July 26, 2012

Witnessing Famine Relief in Niger, West Africa

by Barbara Goldberg

{grain storage with rapidly dwindling reserves}

When we visited Niger in January 2012, we saw the beginning of the famine that was coming to wreak havoc on the Sahel, West Africa.  As we drove into the village of Miyaki where we had drilled a well three years earlier, we saw mothers lined up to have their children evaluated for malnutrition and to receive food supplements that our partner, World Vision, was distributing.  Wells Bring Hope is very proud of the work that we do to deliver safe water to some of the poorest people in the world; we are equally proud to be affiliated with a humanitarian organization like World Vision that is doing so much to alleviate the food crisis in West Africa.

As we saw the suffering of the women and children at the clinic, it was heart-breaking to know that the worst was yet to come. It was even more devastating to know that many in other parts of the country will receive no food supplements, will have no access to  help at all.  Remember, this is the second poorest country in the world, with a government equally as poor.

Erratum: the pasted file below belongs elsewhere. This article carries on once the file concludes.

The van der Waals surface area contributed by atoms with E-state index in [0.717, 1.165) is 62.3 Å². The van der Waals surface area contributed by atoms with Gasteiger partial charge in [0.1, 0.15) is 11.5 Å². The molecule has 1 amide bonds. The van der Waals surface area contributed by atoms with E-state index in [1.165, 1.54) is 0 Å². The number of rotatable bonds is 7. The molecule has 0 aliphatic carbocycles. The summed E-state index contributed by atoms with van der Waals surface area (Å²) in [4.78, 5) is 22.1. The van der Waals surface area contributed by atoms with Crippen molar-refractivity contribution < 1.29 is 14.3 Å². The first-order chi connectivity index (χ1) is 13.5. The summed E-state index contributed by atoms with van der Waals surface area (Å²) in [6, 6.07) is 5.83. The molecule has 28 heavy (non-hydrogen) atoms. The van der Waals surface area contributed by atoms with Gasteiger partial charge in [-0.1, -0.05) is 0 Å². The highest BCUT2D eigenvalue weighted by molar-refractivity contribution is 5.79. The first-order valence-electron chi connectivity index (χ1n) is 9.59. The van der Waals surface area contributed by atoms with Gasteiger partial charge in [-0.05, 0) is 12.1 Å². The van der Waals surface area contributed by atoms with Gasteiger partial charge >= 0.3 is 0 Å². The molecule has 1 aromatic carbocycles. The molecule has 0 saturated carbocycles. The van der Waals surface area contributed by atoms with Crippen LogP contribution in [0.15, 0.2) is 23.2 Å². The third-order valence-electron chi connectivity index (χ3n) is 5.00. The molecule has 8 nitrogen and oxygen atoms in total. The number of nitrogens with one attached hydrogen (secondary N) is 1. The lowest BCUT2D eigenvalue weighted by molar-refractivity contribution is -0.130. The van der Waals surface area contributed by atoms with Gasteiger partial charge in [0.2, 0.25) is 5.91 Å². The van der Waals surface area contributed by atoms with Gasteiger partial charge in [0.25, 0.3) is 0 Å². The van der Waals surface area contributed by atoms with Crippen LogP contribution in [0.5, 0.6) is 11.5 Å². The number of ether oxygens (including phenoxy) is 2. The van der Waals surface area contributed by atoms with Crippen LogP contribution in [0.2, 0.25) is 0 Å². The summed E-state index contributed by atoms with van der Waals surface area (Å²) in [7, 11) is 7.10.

{a nurse preparing to treat malnourished children}

The famine is the outcome of the most severe drought Niger has suffered in many, many years, and droughts have become increasingly frequent.  The rainy season started in late June and we can only hope that it will last a long time and enable crops to grow, providing food for the people. 

As of mid-June, feeding centers across the country have admitted and treated 130,596 children under the age of 5 for Severe Acute Malnutrition (SAM) and close to 200,000 have received treatment for Moderate Acute Malnutrition (MAM). (See video link below to view children being evaluated and categorized.)

{Plumpy - the nutritional supplement provided by our partner, World Vision}

Despite the fact that, since April, each day an average of 1,000 new cases of SAM are admitted for treatment, the system is coping with the increased workload, which, overall, remains below the levels recorded during the 2010 crisis.

This is likely due to the massive treatment of MAM cases, averaging over 10,000 per week, as well as to the early response measures to contain food insecurity and malnutrition, put in place in November 2011.

Watch the video filmed, edited and narrated by Daniel Yadlosky of our experience in the village of Miyaki and see famine relief in action.           

 


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